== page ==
The language of cars is full of gobbledy-gook. Buzzwords are repeated so often they no longer mean anything, and phrases used in marketing material or press releases are often just plain untrue when dissected.
Here’s a list of terms that we’ve seen a few too often and find a little too cliché.
“A body that looks like it’s in motion, even when standing still”
Here’s an excerpt from a Hyundai press release:
“In keeping with a design that speaks to the owner rather than ‘the spectators’ who might see the car on the road, Vision G appears dynamic and in constant motion,” said Christopher Chapman, head of Hyundai’s design.
This phrase is so cliché, and used to describe many vehicles that feature a swept back design, or sling-shot features, like the headlights on the Ford Focus. It would be more accurate to say the car just looks fast, because a car’s body is fixed and doesn’t move, no matter how fast the car is going.
Typically, we are wary of angry people. Angry is bad. And being aggressive on the road is just as worrying, leading to road rage, accidents and other preventable situations. Why design a car to project aggressiveness? Do you really want to be in a vehicle that looks angry all the time? What does that end up saying about you?
Check out this excerpt from a Lexus press release about the RC-F:
“The RC F stands out for the visual aggression added to the stylish body of the new RC coupe. It features an exclusive version of the Lexus signature spindle grille that dominates the front of the vehicle, with an “F” motif embedded in its mesh from below the Lexus symbol. Meanwhile, the unique high hood continues the aggressive look and also produces a powerful side view.
Or how about this one that talks about a Camry. A CAMRY, folks:
“An aggressive looking front bumper and grille, pronounced side character lines and low-profile LED headlamps give the new Camry a far more expressive style.”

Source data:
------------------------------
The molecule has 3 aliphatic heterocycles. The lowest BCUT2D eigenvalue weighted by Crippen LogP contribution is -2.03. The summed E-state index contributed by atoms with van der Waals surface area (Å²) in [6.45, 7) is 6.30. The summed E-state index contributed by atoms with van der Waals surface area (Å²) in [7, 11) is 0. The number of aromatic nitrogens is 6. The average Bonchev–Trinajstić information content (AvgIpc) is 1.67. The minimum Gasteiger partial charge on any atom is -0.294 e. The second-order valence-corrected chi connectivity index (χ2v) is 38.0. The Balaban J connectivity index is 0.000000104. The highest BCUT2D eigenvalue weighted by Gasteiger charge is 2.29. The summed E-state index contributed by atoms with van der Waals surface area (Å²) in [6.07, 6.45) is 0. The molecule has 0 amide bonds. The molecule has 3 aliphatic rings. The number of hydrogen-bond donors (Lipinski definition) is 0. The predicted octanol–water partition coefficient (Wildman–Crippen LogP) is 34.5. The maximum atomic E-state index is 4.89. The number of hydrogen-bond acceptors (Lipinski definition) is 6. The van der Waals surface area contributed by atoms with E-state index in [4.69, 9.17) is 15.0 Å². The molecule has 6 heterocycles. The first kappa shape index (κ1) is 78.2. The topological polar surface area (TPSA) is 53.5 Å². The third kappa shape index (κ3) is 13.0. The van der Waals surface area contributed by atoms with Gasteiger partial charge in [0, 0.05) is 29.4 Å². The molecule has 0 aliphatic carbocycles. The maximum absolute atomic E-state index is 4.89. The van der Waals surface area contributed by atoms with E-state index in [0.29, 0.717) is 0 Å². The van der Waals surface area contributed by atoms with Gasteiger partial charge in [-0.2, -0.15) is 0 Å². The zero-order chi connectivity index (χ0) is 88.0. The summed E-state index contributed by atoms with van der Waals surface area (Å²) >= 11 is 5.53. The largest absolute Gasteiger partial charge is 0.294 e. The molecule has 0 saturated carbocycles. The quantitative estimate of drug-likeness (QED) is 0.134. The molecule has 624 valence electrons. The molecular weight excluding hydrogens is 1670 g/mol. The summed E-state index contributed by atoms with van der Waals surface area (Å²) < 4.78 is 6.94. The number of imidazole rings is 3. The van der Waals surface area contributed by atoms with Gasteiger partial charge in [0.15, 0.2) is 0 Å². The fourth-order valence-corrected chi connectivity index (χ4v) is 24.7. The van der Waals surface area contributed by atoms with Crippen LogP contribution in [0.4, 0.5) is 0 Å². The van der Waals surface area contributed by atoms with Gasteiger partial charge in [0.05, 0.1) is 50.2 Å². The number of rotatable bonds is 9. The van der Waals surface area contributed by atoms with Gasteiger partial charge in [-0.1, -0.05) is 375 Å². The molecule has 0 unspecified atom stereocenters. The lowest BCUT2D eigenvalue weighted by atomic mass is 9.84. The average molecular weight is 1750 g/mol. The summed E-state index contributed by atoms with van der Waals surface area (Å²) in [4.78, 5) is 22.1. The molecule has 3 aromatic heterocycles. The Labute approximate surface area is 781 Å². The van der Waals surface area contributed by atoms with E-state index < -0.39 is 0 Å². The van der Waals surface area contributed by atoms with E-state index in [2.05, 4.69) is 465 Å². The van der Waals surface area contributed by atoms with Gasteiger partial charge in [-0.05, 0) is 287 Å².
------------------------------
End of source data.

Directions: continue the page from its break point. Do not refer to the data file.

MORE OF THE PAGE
A car is typically the second most expensive thing a person will buy (the first being a house). They are complicated and typically over-engineered, so of course it has been designed and crafted with precision. If it was created without a ruler or any kind of measurement, it very likely wouldn’t work very well.
Just look at the way this Bentley EXP 10 press release uses the term:
“The ethos of the design was to develop contemporary interpretations of Bentley styling cues, which have been brought together with beauty and precision.“
Heck, Acura named a whole concept car the Precision:
” ‘The Acura Precision Concept is more than simply a concept vehicle, it is a design study model that literally will shape the direction of all future Acura products around our Precision Crafted Performance DNA,’ said Dave Marek, Acura global creative director.”
Mercedes-Benz describes more than a few of its cars as having a breathtaking design. Let’s be real. When was the last time a car literally made you stop breathing? And that was a good thing? This cliché was used with the Mercedes-Benz GLA 45 AMG, a car that’s easily described as “a slightly taller than usual hatchback with a spoiler.” That’s not breathtaking at all.
As stated in the debut of the concept: “The concept GLA 45 AMG combines stunning engineering with some breathtaking styling features.”
When it comes to cars, “premium” means something a little different than what you’re used to. It typically means that something is higher-class, but not too high-end. Premium sits between mainstream and luxury.
Unfortunately, it’s a term that’s now being used to describe everything, even in mainstream cars, like the Hyundai Elantra, or utility vehicles like the Ford F-150. The trim is “premium.” The seats are “premium.” The stitching is “premium.” Those wheels are “premium.” Like other words in this list, it’s become watered down and doesn’t mean what it once did.